Welsh Black Disease Control
The control of the debilitating Johne’s Disease in the Welsh Black Cattle breed serves as a template for other breeds to follow, according to the Society’s President Bruce Lawson.
Mr Lawson FRAgS, a retired senior partner at a Dolgellau veterinary practice, as veterinary advisor to the Welsh Black Cattle Society, has co-ordinated the battle against Johne’s since 2000. He says a big factor in reducing the incidence of the chronic wasting disease is commitment to a firm plan of action.
Mr Lawson, a past President of the Society in recognition of his work, said: “I am full of praise for the way Welsh Black breeders have embraced the Johne's disease control scheme and proud of the success that they have achieved. The result is that 95% of all the cattle entered into the Welsh Black pedigree sales in 2012 were accredited to risk level 1 for Johne's disease.
“The Welsh Black is numerically a fairly small breed, compared to something like the Limousins and so, suddenly, the effect of the disease became more obvious. One herd would be selling cattle to a lot of other herds and spreading it.
“The same has happened in other breeds, but it was very noticeable in the Welsh Blacks and we were getting complaints in Council. So they were determined to do something about it.
“If you’re selling breeding stock, I think the time has come today where you should be participating (in the scheme) because purchasers who have been bitten before don’t want to buy stock in that are carrying Johne’s disease.”
Mr Lawson’s work with the Society has been geared to reducing the spread of the disease from herd to herd, to controlling it within infected herds and to identifying clean herds. The risk-based approach grades herds on a scale of 1 (lowest risk) to 5 (highest risk) in terms of infection.
Herds need to have three clear consecutive annual tests of all animals of two years and older in order to gain Level 1 status, with the lowest risk of selling infected stock. Level 2 herds have had one or more clear herd tests, with Levels 3 & 4 depending upon the number of reactors in the herd while Level 5 herds are those that don’t have a health plan in place or are not participating, so posing the greatest risk of Johne’s disease.
Mr Lawson says he considers that at least 40% of herds in Britain are carrying Johne’s Disease. An animal could look perfectly well while incubating the disease, then the stress of moving to a new farm would bring the animal down, seeding Johne’s in the new herd.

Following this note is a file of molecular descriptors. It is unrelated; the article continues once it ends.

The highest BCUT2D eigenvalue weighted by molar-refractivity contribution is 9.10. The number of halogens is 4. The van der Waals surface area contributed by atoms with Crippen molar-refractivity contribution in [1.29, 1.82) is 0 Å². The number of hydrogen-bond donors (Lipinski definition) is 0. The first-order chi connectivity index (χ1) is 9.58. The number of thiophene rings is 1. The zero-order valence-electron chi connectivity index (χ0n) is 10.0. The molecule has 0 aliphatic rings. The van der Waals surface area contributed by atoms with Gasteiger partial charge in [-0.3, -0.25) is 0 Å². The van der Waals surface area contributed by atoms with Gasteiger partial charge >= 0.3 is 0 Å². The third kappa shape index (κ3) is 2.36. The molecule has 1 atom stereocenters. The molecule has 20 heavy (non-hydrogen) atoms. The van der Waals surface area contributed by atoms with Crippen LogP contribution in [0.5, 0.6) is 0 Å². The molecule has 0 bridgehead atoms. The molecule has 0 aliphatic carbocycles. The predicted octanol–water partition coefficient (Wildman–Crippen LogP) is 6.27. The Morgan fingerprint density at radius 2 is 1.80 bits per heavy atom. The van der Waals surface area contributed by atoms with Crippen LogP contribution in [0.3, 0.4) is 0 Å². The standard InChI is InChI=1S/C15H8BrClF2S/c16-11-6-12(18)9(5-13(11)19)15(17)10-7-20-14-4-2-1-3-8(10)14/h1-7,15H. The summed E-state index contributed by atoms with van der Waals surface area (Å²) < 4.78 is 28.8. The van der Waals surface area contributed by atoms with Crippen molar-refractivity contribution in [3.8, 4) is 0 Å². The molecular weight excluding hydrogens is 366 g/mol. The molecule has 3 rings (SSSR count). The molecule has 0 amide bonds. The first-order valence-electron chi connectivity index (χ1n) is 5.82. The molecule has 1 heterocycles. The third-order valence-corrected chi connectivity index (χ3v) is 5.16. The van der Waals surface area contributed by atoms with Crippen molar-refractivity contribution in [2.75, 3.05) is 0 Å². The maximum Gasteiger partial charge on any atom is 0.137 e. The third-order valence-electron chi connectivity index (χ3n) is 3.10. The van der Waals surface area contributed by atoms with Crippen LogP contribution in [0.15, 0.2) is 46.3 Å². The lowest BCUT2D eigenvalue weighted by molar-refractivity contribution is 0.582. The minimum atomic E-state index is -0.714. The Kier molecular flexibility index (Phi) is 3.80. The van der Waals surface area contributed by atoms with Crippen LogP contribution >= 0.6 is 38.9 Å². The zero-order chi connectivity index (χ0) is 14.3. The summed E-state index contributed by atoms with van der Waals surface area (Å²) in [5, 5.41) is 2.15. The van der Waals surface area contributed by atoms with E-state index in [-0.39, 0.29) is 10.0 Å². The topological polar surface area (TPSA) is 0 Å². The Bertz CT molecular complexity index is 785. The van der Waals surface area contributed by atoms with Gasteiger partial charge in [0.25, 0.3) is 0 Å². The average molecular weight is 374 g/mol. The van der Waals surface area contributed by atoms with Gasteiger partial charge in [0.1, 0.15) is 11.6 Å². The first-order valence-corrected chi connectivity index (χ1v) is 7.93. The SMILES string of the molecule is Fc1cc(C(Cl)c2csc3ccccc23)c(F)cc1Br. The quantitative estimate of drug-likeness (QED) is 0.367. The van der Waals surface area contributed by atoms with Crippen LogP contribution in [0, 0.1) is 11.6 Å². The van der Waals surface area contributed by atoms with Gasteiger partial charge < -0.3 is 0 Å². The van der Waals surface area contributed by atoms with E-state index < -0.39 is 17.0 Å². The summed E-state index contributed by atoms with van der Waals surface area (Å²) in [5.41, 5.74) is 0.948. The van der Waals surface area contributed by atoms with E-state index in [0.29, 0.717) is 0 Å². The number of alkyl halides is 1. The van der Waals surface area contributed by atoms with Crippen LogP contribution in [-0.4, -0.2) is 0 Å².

The condition is not thought to be hereditary, although newly born calves tend to be very susceptible. The MAP, the Mycobacterium paratuberculosis bacteria, is shed in the faeces, can be found in the colostrum and in the milk and can be passed through the uterus via the placenta, making the newborn or unborn calf very susceptible.
The best control combined testing and culling, with husbandry and hygiene improvements, such as cleanliness at calving, and protecting calves from contaminated feed and water. Winter and autumn calving could be an issue in that calves have to be kept in longer in an often dirty environment.
Calf Colostrum for High Health Status Calves
A calf colostrum free from antibodies and viruses associated with IBR and EBL, as well as Johne’s disease bacteria, is being offered by G Shepherd Animal Health (GSAH) of Preston, Lancashire. It has been described as a major breakthrough towards ensuring that all calves, particularly pedigree animals, maintain their high health status.
First Thirst IBR elite calf colostrum is a freeze-dried, pure colostrum which provides new-born calves with vital protection against three of the main bovine diseases at a vulnerable stage in their lives. It has been proving very successful, when fed to animals of high genetic merit and with AI potential, as well as for calves destined for export.
GSAH managing director, Graham Shepherd, who is also a qualified veterinary surgeon, says:
“Our experience within high health herds and the AI industry has encouraged us to develop First Thirst IBR elite. It allows calves from breeders and AI studs to meet all the required rigorous health test protocols as early in their lives as possible. First Thirst IBR elite delivers pure colostrum which is rich in immunoglobulins and free from IBR antibodies – both of which are paramount to calf survival and the ability of the calf to pass all necessary health tests early in life.”
Veterinarian, Paul Burr, endorses the concept of a specialised calf colostrum which can help breeders to maintain an accurate picture of herd health and meet buyers’ standards. Mr Burr is the managing director of Edinburgh-based company, Biobest, which runs the HiHealth Herdcare Cattle Health Scheme.
“Calves fed colostrum containing IBR antibodies may test positive for IBR antibodies in blood samples, until they are older than nine months of age,” says Mr Burr. “Using a colostrum that has been tested free of antibodies to IBR is a sensible way of avoiding this problem.”
First Thirst IBR elite calf colostrum is available in either 250g sachets or within the unique Perfect Udder feeding bags, which include a screw-on teat or stomach tube. Perfect Udder bags provide the calf with minimal bacterial loading, due to their cleanliness, and offer the farmer ease of use at feeding time.
To find out more about First Thirst IBR elite calf colostrum and how to order the product, visit www.gshepherd.co.uk or call 01772 690333.